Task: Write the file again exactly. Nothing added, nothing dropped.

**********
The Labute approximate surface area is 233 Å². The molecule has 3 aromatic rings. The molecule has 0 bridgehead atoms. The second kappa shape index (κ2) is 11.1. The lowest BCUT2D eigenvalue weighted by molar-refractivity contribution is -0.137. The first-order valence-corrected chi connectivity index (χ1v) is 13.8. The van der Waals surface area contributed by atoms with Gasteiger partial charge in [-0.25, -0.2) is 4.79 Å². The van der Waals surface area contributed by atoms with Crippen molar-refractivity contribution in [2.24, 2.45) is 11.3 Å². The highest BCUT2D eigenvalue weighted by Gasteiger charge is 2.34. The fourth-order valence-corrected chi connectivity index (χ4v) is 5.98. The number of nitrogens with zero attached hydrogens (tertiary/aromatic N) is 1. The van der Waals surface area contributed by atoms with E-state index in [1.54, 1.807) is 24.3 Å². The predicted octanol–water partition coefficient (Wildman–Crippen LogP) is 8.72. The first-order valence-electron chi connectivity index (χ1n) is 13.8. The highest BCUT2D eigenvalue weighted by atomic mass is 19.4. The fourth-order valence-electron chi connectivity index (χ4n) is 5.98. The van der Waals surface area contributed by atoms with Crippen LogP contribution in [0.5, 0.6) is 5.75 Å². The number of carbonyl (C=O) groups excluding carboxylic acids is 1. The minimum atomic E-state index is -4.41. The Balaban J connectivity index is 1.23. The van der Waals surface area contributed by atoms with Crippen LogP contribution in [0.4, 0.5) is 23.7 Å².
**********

The Labute approximate surface area is 233 Å². The molecule has 3 aromatic rings. The molecule has 0 bridgehead atoms. The second kappa shape index (κ2) is 11.1. The lowest BCUT2D eigenvalue weighted by molar-refractivity contribution is -0.137. The first-order valence-corrected chi connectivity index (χ1v) is 13.8. The van der Waals surface area contributed by atoms with Gasteiger partial charge in [-0.25, -0.2) is 4.79 Å². The van der Waals surface area contributed by atoms with Crippen molar-refractivity contribution in [2.24, 2.45) is 11.3 Å². The highest BCUT2D eigenvalue weighted by Gasteiger charge is 2.34. The fourth-order valence-corrected chi connectivity index (χ4v) is 5.98. The number of nitrogens with zero attached hydrogens (tertiary/aromatic N) is 1. The van der Waals surface area contributed by atoms with E-state index in [1.54, 1.807) is 24.3 Å². The predicted octanol–water partition coefficient (Wildman–Crippen LogP) is 8.72. The first-order valence-electron chi connectivity index (χ1n) is 13.8. The highest BCUT2D eigenvalue weighted by atomic mass is 19.4. The fourth-order valence-electron chi connectivity index (χ4n) is 5.98. The van der Waals surface area contributed by atoms with Crippen LogP contribution in [0.5, 0.6) is 5.75 Å². The number of carbonyl (C=O) groups excluding carboxylic acids is 1. The minimum atomic E-state index is -4.41. The Balaban J connectivity index is 1.23. The van der Waals surface area contributed by atoms with Crippen LogP contribution in [0.4, 0.5) is 23.7 Å².